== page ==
Saturday, October 27th,
rights reserved © message by Kris Jackson
press toward..." (Philippians 3:14)
In 1955 Max Schuster of Simon & Schuster
publishing fame wrote an article that contained ten surefire steps to success.
These are immediately applicable to the reader today. I will abbreviate:
1. Begin at once to choose some subject which
you can eventually make yourself the world's expert...one who has the most
knowledge, the deepest insight and the most audacious willingness to break new
2. Master the art of...creative reading and
creative research....Back in 1913 high school graduates were still singing the
old refrain, "No more pencils, no more books, no more teacher's saucy looks".
They were throwing away their books and saving their diplomas. I say, do just
the opposite. Forget your diploma...but save your books.
3. Learn the supreme art of getting sixty
seconds out of every minute. You have as much time as anyone else...save it,
hoard it, plug up all the leaks. If necessary...beg all the passers-by for the
seconds and minutes and hours and days they waste.
4. Master the basic art of preparation...Remember
always in the words of Pascal, that chance (or fortune) favors the prepared
5. Learn the art and science of preventive
medicine. Prepare to outperform and outlive your doctors. Emerson said it best,
"Give me health and a day and I will make the pomp of emperors ridiculous".
6. Work hard, think big, and always dream.
7. Remember the three challenging questions of
the great Hebraic sage Hillel, "If you don't care for yourself, who will? If
you care only for yourself, who are you? If not now, when?"
8. Remember the words of H. L. Mencken that
most people don't recognize opportunity when it comes because usually it is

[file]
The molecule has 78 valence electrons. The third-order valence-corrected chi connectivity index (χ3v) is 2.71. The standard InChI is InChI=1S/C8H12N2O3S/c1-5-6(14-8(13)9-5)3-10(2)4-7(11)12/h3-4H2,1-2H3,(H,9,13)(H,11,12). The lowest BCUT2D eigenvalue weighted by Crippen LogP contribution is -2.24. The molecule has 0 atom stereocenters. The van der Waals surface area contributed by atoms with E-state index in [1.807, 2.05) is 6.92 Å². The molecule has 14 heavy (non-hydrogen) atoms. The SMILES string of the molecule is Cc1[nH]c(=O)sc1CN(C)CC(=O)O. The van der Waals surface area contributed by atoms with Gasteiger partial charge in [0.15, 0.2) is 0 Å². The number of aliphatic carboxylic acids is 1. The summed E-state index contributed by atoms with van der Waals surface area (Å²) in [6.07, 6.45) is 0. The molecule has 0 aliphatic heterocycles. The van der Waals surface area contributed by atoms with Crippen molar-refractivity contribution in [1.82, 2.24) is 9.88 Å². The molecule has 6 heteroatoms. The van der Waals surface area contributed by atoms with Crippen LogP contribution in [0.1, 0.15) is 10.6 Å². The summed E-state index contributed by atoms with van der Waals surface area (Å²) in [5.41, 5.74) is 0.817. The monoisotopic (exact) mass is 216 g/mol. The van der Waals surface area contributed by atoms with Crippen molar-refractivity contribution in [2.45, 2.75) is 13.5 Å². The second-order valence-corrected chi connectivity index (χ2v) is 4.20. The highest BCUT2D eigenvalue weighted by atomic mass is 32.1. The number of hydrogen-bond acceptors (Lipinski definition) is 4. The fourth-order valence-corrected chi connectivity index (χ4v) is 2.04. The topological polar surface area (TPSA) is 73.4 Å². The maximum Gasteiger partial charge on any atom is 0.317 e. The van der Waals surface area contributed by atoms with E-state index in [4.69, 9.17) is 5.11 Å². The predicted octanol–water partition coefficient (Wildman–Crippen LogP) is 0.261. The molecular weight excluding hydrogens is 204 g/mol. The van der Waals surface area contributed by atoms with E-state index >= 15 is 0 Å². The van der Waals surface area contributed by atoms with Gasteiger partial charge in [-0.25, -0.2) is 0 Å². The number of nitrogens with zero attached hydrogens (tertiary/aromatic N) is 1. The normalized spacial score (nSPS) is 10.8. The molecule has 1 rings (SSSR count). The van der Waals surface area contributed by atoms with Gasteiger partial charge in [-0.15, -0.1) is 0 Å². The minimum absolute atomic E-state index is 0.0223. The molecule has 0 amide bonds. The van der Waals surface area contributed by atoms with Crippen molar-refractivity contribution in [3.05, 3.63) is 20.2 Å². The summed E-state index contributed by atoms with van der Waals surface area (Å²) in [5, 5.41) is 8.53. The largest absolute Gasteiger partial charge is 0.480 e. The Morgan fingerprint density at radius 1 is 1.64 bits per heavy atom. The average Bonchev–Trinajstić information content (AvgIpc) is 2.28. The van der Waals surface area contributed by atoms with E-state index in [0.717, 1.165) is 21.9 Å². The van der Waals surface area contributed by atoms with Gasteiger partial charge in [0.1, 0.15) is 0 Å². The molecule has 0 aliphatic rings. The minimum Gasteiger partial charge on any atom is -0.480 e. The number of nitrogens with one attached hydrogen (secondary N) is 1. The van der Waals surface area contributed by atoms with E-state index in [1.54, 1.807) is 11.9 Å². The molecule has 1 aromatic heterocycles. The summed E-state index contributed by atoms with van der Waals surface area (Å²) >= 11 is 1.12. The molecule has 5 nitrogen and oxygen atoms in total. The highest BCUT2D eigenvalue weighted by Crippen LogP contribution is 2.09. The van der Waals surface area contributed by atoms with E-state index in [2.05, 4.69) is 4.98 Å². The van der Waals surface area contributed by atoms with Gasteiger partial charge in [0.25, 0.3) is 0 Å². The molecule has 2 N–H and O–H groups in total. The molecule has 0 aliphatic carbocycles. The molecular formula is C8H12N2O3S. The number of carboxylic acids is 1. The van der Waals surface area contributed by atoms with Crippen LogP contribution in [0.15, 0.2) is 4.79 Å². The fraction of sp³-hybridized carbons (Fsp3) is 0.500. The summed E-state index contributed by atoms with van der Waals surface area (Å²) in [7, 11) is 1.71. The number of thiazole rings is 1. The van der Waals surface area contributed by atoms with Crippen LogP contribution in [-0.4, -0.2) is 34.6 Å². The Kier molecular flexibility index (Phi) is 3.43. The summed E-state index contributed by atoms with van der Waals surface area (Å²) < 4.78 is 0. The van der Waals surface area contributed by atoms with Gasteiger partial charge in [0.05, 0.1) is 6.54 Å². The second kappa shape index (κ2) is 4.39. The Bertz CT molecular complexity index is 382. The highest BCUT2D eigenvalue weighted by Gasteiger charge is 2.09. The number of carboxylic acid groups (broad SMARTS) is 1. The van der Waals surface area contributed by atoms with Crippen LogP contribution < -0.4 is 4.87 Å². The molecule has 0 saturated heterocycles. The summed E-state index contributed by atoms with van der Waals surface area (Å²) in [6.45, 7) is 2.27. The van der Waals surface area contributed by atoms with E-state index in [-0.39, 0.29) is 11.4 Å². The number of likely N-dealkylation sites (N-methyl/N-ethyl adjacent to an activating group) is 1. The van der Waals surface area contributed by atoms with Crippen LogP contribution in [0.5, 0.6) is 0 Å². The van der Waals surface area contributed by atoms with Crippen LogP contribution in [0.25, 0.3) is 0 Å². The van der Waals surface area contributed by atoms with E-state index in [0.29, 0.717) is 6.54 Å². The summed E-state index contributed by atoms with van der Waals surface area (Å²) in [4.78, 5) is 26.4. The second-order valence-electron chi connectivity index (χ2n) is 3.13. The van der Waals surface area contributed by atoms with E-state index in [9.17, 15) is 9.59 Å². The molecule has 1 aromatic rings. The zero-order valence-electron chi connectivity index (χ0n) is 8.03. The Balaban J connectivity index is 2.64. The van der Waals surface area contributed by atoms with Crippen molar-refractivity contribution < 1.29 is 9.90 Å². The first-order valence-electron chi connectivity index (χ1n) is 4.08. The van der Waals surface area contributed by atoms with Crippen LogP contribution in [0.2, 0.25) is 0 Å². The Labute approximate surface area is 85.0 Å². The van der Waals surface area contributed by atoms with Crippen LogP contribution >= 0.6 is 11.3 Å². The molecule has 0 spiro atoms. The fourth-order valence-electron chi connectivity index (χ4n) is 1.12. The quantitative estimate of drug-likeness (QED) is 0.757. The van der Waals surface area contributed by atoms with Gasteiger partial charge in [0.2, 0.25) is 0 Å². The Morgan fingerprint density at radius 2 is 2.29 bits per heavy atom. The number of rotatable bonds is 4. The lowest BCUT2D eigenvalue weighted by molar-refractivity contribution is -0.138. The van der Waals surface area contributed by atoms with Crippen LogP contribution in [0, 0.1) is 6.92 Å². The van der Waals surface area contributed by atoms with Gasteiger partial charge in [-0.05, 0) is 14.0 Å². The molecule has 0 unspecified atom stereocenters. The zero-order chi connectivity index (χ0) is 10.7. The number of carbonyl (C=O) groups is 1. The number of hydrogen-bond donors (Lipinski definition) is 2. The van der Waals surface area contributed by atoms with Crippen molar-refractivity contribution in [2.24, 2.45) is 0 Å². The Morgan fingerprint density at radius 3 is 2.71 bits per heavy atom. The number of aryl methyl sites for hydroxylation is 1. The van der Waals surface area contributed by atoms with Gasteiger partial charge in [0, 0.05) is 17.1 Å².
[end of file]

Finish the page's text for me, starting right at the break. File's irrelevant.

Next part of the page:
disguised as hard work.
9. Always keep in mind the maxim..."I can't give
you any formula for success, but I can give you a sure formula for failure -
try to please everybody".
10. Remember with Robert Ingersoll that the
time to be happy is now; the place to be happy is here; the way to be happy is
to make others so.
I've used the text above for several
mini-messages because I believe it is one of the most important statements Paul
made. His mode of life was to forget those things which are behind and reach
forth to those things which are before. M. Lincoln (Max) Schuster was no Paul
('cause I know Paul), and some of the voices he quotes, Emerson and Ingersoll
in particular weren't Pauls either, but his principles are quite Pauline
nonetheless. I would that you especially re-read the line about saving the
diploma while throwing away the books. Leaders are readers. Paul commanded,
"Study to show your self-approved unto God..." (2 Timothy 2:15) Lots of
successful people have reached their destinies without diplomas. There are no
memoirs written by Abraham Lincoln, PhD. It wasn't Dr. Patrick Henry who
coined, "Give me liberty or give me death", on March 23rd, 1775,
just Patrick. These men were short on diplomas but tall in vision and morals.
Also, re-read point four about getting sixty seconds out of every minute. That
is definitely one of Paul's points, who urged, "Redeeming the time, because the
days are evil" (Ephesians 5:16). And that tenth point is so vital. Schuster
quoted Ingersoll. Paul quoted Jesus, who patterned, "It is more blessed to give
than to receive" (Acts 20:35). Follow these points and you'll be headed the